November 10, 2004,
Attorney General John Ashcroft's resignation announcementTuesday came as no surprise to official Washington. Ashcroft had overseen the enforcement of our nation's laws during one of the most demanding times in our history. He had done so at great cost to his own health, having been hospitalized last year for an extended period of time with severe and painful pancreatitis. So it was only natural that the man who stood as our bulwark of domestic security and our defender of life and liberty in the face of a threat both unimaginable and unimagined before September 11, 2001, should decide to take a much-earned rest at the end of President Bush's first term.
Attorney General Ashcroft's legacy is a complex one. In ordinary times, the accomplishments of the Department of Justice under his watch would be impressive. Violent crime is at a 30-year low, declining by 27 percent during the three-year period between 2001-2003. While a staunch supporter of gun ownership, Ashcroft also realized what many of his predecessors had not that the way to stop violent crime is to enforce the gun laws that are on the books. Thus, federal gun-crime prosecutions are up over 75 percent in the last four years. In 2003 alone, more federal gun charges were brought than any prior year on record. The result was that 250,000 fewer gun crimes were committed in the last three years than in the prior three. Drug trafficking and human trafficking have been heavily targeted by the Justice Department, resulting in severe disruptions in criminal syndicates operating in both areas. The list goes on.
Has there been controversy? Most definitely. The mere mention of the Patriot Act sends shivers down the spine of the American Civil Liberties Union and its supporters. But Ashcroft's use of the enhanced law enforcement and intelligence tools provided by the Patriot Act has been as measured as it has been effective. When the ACLU sued Ashcroft in Detroit last year to stop him from enforcing Section 215 of the Patriot Act which it derisively (and inaccurately) calls the "libraries" provisions it learned he had never authorized a Section 215 order to be sought. Ashcroft, contrary to his critics' hype, realizes that liberty is a precious thing. But even more important, he recognizes that the most fundamental right that government can secure for the American people is the right to life. Without life, the liberties that his detractors so unfairly claim he has trampled are meaningless. By preventing a repeat of the mass murders committed on 9/11/01, Ashcroft has secured the blessings of liberty for both his countless friends and his many detractors. Whether those detractors ever step back and realize the freedom he has secured for them remains to be seen.
Nor did John Ashcroft believe that it was only the average Joe Citizen who was entitled to the protection of life and liberty. Instead, he fought for the most helpless the unborn and the infirm. Upon the president's signing of the Partial Birth Abortion Ban Act of 2003, Ashcroft assigned responsibility for enforcement of the ban to the Justice Department's civil-rights division, in recognition of the fact that life is the most precious of civil rights. He has overseen a vigorous defense of that act and, in a case currently before the Supreme Court, has sought to use federal drug laws to fight states that promote doctor-assisted suicide in their laws. He has done so because of a deeply held respect for the sanctity of life, a respect that has permeated his role as attorney general.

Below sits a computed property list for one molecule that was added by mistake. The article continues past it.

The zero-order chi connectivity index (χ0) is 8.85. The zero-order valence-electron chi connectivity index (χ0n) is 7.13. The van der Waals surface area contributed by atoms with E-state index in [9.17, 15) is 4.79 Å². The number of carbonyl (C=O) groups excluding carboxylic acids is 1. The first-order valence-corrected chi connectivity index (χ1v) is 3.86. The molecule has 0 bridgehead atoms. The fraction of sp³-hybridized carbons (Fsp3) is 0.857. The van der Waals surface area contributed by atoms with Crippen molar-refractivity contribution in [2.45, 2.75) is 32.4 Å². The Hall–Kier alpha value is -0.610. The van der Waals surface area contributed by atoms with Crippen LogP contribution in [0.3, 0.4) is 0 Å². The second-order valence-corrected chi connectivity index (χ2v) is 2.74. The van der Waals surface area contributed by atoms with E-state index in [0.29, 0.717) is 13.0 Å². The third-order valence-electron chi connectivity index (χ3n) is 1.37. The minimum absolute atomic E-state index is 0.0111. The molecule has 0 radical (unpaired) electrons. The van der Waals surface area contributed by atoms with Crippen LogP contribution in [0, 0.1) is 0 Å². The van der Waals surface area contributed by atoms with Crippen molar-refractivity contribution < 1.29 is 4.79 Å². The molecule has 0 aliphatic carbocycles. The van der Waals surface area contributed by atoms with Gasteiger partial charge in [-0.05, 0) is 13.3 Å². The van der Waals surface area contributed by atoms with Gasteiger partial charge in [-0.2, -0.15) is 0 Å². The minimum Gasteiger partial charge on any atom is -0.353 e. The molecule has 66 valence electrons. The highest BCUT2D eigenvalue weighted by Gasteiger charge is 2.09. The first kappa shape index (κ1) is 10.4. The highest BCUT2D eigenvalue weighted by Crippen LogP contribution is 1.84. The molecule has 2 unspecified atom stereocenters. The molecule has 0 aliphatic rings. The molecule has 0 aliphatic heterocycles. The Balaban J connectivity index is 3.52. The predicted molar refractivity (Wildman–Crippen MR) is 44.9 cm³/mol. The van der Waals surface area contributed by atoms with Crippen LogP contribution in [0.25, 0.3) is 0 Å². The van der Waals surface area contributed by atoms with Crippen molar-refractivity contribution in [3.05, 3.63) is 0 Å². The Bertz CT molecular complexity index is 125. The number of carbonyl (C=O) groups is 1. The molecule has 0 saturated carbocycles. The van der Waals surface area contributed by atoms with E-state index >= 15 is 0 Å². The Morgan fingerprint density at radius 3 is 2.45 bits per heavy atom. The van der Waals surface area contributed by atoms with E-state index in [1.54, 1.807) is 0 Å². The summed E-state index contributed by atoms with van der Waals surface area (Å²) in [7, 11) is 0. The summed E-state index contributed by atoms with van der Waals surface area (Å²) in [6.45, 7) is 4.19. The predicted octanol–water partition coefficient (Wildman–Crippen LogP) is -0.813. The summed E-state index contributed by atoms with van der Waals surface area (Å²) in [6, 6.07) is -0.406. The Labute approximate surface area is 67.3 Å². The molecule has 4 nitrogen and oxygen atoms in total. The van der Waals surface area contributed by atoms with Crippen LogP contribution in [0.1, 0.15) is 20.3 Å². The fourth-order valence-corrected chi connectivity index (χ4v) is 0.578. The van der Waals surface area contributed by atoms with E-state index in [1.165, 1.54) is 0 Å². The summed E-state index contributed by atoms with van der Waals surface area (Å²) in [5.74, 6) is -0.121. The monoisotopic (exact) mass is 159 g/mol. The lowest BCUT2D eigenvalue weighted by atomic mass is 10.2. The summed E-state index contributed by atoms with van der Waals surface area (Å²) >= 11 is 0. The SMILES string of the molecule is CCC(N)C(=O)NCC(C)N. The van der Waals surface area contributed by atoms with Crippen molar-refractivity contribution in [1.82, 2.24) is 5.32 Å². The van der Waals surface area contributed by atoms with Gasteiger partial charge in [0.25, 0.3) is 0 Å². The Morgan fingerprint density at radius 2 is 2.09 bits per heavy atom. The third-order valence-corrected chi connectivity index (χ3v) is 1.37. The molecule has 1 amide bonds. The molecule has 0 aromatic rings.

I had the personal privilege of serving in the Justice Department under John Ashcroft's leadership. I was certainly by no means a close adviser, but I did have opportunity to meet with him on a number of occasions. What I saw behind closed doors was a man who was comfortable in his own skin, who recognized that he had a responsibility to make the tough decisions that went with his job. In one memorable case, after studying a difficult issue and making a decision with tough political consequences, he told those of us assembled to hear his decision, "I don't get paid to make the easy decisions. But right is right, and I'll accept the consequences."
Ashcroft is also a man of enduring faith in God, a faith that guided his stewardship of the Department of Justice and that often drove his critics mad. But that faith was a necessary part of his most difficult job in our country's most difficult time. And it was a blessing to us all. In his farewell message to the Department of Justice, he expressed gratitude for a successful tenure and underscored the challenges the country had faced over the last three years:
I express my gratitude to God for the each day the sun rises on a free and safe America. For the past three years, my every working day has begun with a report - a catalog of the murderous acts being plotted against Americans. That we have passed these three years in safety and security is a credit to you. But it would be the height of arrogance to assume we achieved this alone. The Psalms remind us: 'Unless the Lord watches over the city, the watchman stands guard in vain."... And as I take my leave of this privileged post, I know that our efforts have not been in vain. The Builder of our city and the Author of our freedom has stood beside us. He stands beside us still.
The record already shows John Ashcroft's efforts as attorney general have not been in vain. His tenure may be vilified in the coming days, especially as an election loss is still raw for many of his opponents. But many Americans are grateful to have had him as its watchman. Count me among them.
Shannen W. Coffin is a former deputy assistant attorney general for the Civil Division of the U.S. Department of Justice.